Year 241 BC was a year of the pre-Julian Roman calendar. At the time it was known as the Year of the Consulship of Atticus and Cerco (or, less frequently, year 513 Ab urbe condita). The denomination 241 BC for this year has been used since the early medieval period, when the Anno Domini calendar era became the prevalent method in Europe for naming years.

Millennium: 1st millennium BC
241 BC in various calendars
Gregorian calendar241 BC
Ab urbe condita513
Ancient Egypt eraXXXIII dynasty, 83
- PharaohPtolemy III Euergetes, 6
Ancient Greek era134th Olympiad, year 4
Assyrian calendar4510
Balinese saka calendarN/A
Bengali calendar−833
Berber calendar710
Buddhist calendar304
Burmese calendar−878
Byzantine calendar5268–5269
Chinese calendar己未(Earth Goat)
2456 or 2396
    — to —
庚申年 (Metal Monkey)
2457 or 2397
Coptic calendar−524 – −523
Discordian calendar926
Ethiopian calendar−248 – −247
Hebrew calendar3520–3521
Hindu calendars
 - Vikram Samvat−184 – −183
 - Shaka SamvatN/A
 - Kali Yuga2860–2861
Holocene calendar9760
Iranian calendar862 BP – 861 BP
Islamic calendar889 BH – 887 BH
Javanese calendarN/A
Julian calendarN/A
Korean calendar2093
Minguo calendar2152 before ROC
Nanakshahi calendar−1708
Seleucid era71/72 AG
Thai solar calendar302–303
Tibetan calendar阴土羊年
(female Earth-Goat)
−114 or −495 or −1267
    — to —
(male Iron-Monkey)
−113 or −494 or −1266


By placeEdit


  • The Eurypontid King of Sparta, Agis IV, is called away from Sparta when Aratus of Sicyon, temporarily Sparta's ally, requests Agis' aid in his war against the Aetolians. Upon his return, Agis finds that his supporters are discontented with the rule of his uncle, Agesilaus, and are disillusioned by the delay in implementing Agis IV's reforms. As a result, the Agiad king of Sparta, Leonidas II, gains power, supported by mercenaries. Rather than engage in a war with Leonidas, Agis takes sanctuary in a temple, but is enticed out, summarily tried and then executed, along with his mother and grandmother.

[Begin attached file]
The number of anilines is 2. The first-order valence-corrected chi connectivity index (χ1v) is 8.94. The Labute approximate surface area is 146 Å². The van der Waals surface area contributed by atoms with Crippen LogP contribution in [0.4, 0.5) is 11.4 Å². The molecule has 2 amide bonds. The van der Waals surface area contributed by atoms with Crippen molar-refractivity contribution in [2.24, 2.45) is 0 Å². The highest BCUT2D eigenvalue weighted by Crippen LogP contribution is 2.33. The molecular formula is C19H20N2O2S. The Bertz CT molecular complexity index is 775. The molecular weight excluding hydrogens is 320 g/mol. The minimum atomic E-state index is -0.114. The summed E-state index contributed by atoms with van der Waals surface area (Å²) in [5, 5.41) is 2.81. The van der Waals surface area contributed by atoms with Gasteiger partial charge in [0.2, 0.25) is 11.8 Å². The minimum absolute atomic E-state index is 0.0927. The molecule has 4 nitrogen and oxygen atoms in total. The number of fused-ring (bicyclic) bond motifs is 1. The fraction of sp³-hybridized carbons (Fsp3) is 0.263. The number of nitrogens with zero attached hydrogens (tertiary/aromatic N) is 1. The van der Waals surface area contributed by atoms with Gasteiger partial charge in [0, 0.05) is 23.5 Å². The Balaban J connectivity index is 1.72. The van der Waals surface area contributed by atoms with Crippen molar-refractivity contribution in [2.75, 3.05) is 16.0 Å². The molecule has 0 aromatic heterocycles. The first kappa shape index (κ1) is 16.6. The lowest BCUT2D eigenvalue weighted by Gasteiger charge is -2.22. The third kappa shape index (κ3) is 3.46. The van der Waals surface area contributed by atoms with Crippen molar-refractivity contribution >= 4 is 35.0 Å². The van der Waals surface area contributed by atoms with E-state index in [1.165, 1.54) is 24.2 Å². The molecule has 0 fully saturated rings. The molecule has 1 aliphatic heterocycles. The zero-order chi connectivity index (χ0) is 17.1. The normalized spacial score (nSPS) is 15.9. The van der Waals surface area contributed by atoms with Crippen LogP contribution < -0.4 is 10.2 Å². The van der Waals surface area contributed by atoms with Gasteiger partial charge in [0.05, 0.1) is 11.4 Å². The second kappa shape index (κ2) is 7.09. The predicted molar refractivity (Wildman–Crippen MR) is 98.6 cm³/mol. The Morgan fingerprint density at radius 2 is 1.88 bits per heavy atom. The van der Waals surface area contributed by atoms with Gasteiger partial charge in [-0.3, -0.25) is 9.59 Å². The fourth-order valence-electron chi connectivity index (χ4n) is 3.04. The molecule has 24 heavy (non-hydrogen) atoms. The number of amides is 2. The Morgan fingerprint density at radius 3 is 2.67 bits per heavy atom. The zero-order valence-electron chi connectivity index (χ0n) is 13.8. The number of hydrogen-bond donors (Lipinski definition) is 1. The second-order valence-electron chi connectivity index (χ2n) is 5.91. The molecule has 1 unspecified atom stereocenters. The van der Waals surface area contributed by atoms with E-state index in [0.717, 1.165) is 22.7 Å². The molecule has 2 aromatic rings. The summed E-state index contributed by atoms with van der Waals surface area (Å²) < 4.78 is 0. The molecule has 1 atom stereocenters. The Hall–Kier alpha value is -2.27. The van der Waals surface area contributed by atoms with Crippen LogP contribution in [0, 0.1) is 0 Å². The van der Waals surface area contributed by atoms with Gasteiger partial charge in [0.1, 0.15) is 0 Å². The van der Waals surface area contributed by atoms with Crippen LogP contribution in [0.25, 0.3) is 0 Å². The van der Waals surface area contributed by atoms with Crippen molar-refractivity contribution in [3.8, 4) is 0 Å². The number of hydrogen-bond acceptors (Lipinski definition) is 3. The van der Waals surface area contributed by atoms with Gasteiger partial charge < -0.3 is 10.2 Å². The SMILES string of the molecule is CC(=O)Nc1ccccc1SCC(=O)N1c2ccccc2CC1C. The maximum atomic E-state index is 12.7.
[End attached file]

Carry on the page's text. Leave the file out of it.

• Archidamus V, son of the Spartan King, Eudamidas II, and grandson of Archidamus IV, flees to Messenia after the murder of his brother Agis IV.
  • As general of the Achaean League, Aratus of Sicyon defeats the Aetolians at Pellene and then pursues a policy of establishing democracies in the Peloponnese.

Roman RepublicEdit


  • A mercenary army of some 20,000 is transported from Sicily to Carthaginian territory, by Carthaginian commander, Gesco. On arrival in Carthaginian territory, the mercenaries submit a demand to Hanno the Great for payment of their contracts. Hanno attempts, unsuccessfully, to convince the mercenaries to accept smaller payments due to Carthage's impoverished post-war conditions. Negotiations break down. The mercenaries take up arms, march on Tunis, occupy it, and threaten Carthage directly.
  • Given their strong position, the mercenaries inflate their demands and demand payment for the non-mercenary Libyan conscripts in the army as well. Gesco is sent to negotiate with the mercenaries at Tunis.




  • Five of the seven major warring states: Chu, Zhao, Wei, Yan, and Han, form an alliance to fight the rising power of Qin. King Kaolie of Chu is named the leader of the alliance, and Lord Chunshen the military commander. The allies attack Qin at the strategic Hangu Pass, but are defeated. Afterwards, Chu moves its capital east to Shouchun, farther away from the threat of Qin.